The experimental subject of this study was Biggie, a formally feral black cat.
That was rescued after being attacked by a winged predator and badly injured as a kitten. Biggie was taken to the Veterinarian, patched up, taken inside the house and after three weeks of hiding from the other two cats and dog that lived in the house, Biggie, started gradually to come out of hiding and get somewhat closer to the other pets. At first, Biggie was afraid of Riley, a Golden Retriever dog, and would run from her anytime she was nearby.
Over the course of about three months, Biggie observed that the other two cats were not bothered by the dog and they would rub up against her and sleep by her. It was like the dog was their protector. Gradually, Biggie came closer to Riley, without ever touching her. All of the animals seemed to get along and there was peace in the home.
All of a sudden, one day Biggie came face to face with Riley and went beserk.
He hissed and arched his back violently. He growled menacingly and started for Riley with both front claws extended, ready to attack the dog. My wife, who was standing nearby in the kitchen intervened, scolded the cat and tried to separate the two animals. When she did this, Biggie swatted her with his claws and wounded her on one of her hands and arm. He then turned and ran away into another room to hide.
This became the new norm. If Biggie came into the living room, where all of the animals congregated during the day and he spotted Riley, he would go into attack mode and charge Riley, resulting in more human intervention and more scratches on the arms.
This aggressive behavior went on for about a month. We tried squirting water at Biggie, but it only made him mad and he continued to attack Riley. We didn’t know what to do.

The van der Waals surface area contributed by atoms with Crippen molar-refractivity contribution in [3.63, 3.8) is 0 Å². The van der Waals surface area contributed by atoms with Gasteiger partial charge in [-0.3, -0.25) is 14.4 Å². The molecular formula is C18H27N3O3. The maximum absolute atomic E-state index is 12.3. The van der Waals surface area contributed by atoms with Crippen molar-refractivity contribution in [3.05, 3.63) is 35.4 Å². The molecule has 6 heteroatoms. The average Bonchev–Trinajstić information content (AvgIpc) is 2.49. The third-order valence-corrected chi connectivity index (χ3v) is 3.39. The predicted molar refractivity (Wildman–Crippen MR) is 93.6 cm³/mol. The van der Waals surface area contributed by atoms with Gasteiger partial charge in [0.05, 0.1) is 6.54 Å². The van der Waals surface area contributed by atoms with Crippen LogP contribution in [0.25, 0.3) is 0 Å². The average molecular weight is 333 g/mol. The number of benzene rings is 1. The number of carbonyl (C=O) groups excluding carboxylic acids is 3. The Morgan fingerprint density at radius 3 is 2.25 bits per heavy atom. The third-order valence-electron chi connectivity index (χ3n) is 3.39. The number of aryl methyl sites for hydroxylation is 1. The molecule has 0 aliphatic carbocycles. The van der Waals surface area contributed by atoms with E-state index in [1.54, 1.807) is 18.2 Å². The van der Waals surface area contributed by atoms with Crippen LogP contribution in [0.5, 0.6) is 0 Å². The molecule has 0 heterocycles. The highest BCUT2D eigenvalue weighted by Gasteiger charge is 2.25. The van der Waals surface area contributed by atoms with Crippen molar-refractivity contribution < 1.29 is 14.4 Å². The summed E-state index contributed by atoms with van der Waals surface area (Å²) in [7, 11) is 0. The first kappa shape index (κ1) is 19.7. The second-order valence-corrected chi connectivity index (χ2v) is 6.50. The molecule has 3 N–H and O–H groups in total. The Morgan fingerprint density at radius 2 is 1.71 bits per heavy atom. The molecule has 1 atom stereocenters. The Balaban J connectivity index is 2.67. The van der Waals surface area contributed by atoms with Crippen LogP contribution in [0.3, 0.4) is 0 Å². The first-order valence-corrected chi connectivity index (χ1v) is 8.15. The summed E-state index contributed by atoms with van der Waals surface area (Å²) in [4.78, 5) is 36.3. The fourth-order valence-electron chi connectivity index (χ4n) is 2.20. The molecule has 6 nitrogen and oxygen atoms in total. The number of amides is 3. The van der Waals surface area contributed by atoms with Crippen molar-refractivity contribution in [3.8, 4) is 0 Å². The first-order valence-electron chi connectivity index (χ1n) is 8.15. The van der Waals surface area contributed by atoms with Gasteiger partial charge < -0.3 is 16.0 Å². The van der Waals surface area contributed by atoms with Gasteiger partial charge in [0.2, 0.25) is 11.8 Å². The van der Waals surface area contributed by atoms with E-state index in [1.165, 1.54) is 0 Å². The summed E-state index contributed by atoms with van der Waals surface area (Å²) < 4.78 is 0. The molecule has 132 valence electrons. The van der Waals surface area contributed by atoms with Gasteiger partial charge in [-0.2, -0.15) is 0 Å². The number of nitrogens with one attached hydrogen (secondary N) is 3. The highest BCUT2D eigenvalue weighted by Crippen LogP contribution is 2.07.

Finally, I decided to administer some of our pet CBD tincture to Biggie to see if it would reduce his anxiety over the dog and calm him down. I used the 500 mg Isolate pet tincture that we developed for the CBD Health Club brand for our E-commerce site. I administered one dropper full, which was about 16.6 mg of CBD Isolate, each morning to his dry cat food. At first, he smelled the cat food and walked away. Later I noticed that he was back on the table eating his cat food so I know that he was ingesting some of the CBD.
I continued to administer the same amount of CBD Isolate each morning for eight weeks and Biggie continued to eat it throughout the day.
After about a week, Biggie started to relax more and the violent attacks had stopped. He still would avoid Riley, but he would just plop onto another chair or different end of the couch. You could tell that he was losing his fear of the dog and relaxing more around her.
Although, this was an anecdotal study, other environmental factors could have intervened and the amount of CBD intake each day was not scientifically administered, observation of the cat’s daily behavior demonstrated that something was improving his disposition and his aggressiveness towards the dog was significantly reduced.
The result is that I am going to continue to give Biggie a dropper full of the CBD Isolate every morning and monitor his behavior on a regular basis. Scientific double-blind studies with a placebo group should be undertaken to determine dosing levels of CBD and measure the behavior of the cats after successive lengths of time of administration.